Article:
“If you have a stretch-five like [Georges] Niang and can get Joel away from the rim. [Iowa State] was able to do that and that allowed [DeAndre] Kane to get to the rim and not worry about finishing. A guy that can keep him honest. Put them in a situation to where you’re taking Joel away from the rim, you’re better off.”

Ultimate concern

“I think it’s transition defense and rebounding. They get a lot of points off of transition, because they do a great job of changing defense to offense. If you give them easy baskets, it’s hard. They go on runs real quick. Rebounding-wise, not giving them second chances. Wiggins crashes hard, Selden crashes hard, Embiid crashes hard.”

“Our bigs’ level of activity. Offensive board, defensive board. Running the floor and getting back. Those big guys run their asses off. Embiid is incredible, Ellis really runs. Your guards are going to be OK, but our big deal was the bigs. You have to be active, stay out of foul trouble.”

“You have to make them a half-court team. And in order to do that, you can’t turn the ball over. You have to get quality shots, you’re not going to be able to just cough it up and throw bad passes. And bad shots, you can categorize those as turnovers. Teams that aren’t confident in the half-court will struggle. Their pressure speeds up your thinking. If you’re not prepared for it, it’s a tough do.”

Is their PG play good enough to win a title?

“If Tharpe is playing like he is, they have a chance. At the beginning of the season, it was questionable. Now, I think Tharpe has taken that role over. And Mason brings toughness; he’s quick. He does a good job of taking and hitting big shots. There’s not a big drop-off. And they can play him and Tharpe together, for defensive pressure.”

“I think so. When you put Tharpe and Mason together. It’s not that they’re not good, because they’re both very good players, it’s are they going to help you win or are they going to contribute to losing. At the beginning of the season, Tharpe was contributing to losing. It was bad shots, bad timing and decision-making. Now he’s playing as good and solid as I’ve seen him play. When he’s that guy, they’re really good.”

“I don’t know about that, because I haven’t evaluated every point guard. I will say that Tharpe is better defensively than people give him credit for. I know Mason is young, but he is fast. If you can keep him out of the open court, you’re at an advantage. Tharpe’s experience at that position really aids those guys. If those guys are solid with the basketball, there’s not a lot of pressure on Tharpe and Mason to score. There’s confident in the half-court. Tharpe’s been around long enough to understand.”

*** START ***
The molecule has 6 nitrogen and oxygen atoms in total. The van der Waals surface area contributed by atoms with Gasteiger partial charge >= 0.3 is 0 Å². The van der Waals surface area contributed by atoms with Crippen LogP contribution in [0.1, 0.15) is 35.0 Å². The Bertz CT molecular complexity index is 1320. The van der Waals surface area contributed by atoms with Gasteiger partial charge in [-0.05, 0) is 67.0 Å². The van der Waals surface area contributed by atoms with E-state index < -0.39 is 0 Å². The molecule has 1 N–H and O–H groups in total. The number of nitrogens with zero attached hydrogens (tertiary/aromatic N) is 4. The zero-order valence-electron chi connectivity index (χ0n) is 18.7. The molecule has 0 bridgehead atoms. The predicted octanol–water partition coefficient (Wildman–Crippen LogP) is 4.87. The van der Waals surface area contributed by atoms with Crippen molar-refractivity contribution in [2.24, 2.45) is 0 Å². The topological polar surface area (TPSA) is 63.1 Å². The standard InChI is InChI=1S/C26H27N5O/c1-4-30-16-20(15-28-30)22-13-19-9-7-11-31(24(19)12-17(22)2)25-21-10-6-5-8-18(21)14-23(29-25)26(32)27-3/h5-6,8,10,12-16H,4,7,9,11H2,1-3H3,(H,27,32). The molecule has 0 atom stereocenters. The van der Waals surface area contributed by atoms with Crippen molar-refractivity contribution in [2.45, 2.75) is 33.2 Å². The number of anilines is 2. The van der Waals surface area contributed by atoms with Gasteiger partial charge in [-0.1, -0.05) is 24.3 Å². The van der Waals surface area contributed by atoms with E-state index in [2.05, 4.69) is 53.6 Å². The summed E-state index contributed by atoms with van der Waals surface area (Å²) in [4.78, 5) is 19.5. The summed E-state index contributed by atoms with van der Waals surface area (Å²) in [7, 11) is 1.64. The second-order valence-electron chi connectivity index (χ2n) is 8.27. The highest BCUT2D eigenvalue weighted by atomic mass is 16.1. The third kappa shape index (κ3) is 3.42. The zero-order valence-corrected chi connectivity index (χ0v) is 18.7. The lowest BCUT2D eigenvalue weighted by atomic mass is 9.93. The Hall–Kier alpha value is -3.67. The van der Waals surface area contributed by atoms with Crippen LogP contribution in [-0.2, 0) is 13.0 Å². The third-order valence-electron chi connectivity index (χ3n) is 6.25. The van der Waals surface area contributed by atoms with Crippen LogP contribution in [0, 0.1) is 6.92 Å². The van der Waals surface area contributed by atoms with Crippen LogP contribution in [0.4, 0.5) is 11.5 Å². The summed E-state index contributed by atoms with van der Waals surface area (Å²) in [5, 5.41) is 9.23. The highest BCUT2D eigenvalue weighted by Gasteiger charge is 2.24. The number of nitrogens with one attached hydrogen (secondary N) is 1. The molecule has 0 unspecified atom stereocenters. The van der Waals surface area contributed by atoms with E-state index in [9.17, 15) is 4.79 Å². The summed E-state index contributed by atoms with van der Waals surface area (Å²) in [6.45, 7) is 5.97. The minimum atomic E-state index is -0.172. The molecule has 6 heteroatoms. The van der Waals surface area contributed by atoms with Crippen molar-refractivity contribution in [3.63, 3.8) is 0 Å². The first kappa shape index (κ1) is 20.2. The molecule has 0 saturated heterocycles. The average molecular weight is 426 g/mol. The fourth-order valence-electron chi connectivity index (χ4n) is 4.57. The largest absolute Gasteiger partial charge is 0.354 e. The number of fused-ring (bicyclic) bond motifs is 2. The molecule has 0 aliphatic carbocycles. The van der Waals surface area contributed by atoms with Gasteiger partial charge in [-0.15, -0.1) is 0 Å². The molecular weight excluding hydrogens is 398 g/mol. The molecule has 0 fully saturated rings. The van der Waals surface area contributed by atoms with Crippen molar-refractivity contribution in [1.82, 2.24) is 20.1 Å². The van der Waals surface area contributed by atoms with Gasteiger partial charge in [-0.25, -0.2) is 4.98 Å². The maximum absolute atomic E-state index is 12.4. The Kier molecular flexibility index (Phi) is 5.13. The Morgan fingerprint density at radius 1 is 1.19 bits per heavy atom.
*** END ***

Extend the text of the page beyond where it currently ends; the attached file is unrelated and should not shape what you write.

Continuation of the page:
Andrew Wiggins and Joel Embiid

“Wiggins looks more relaxed. He’s more confident. He put too much pressure on himself early in the season, now it looks like he’s just playing. For Embiid, it’s the same thing. They’ve adjusted to college basketball. Embiid has done a great job of changing the game on both ends.”

“Each of them improving is helping the other one. They’re getting a feel for it. They’ve found a comfort level, found their role a little bit. Felt each other out. They’ve had a lot of time to come together. Wiggins is having a better feel for time and situation, shot selection. They were running stuff for him just to say they got him a shot. He’s not going to dominate the ball. There’s more of a flow now. It’s less like a team of pieces; there’s more of a flow, them playing together. It’s less choppy.”

“In the last five games, Wiggins has played very well. He has a better idea of who he is as a player. He’s a very good slasher, he can make jump shots if open, he can get out in the open court, and he can offensive rebound. Early in the year, he wasn’t getting to the free-throw line and he was settling for jump shots. And they’ve done a good job with him. Embiid, confidence-wise, he’s just growing and growing and growing. He’s learned from those experiences. He’s had a couple times to react in a negative way like he did in the Iowa State and Kansas State game, and he’s handled those situations much, much better. Some of that has to do with confidence, and some of that has to do with him being a bright kid and understanding what it takes.”


“Ellis is the mismatch problem. He can put it on the floor, he can hit mid-range shots, and he just competes. He’s their guy that’s under-the-radar, but he’s an extremely valuable guy.”

“They’re deeper than most of the teams in the country.”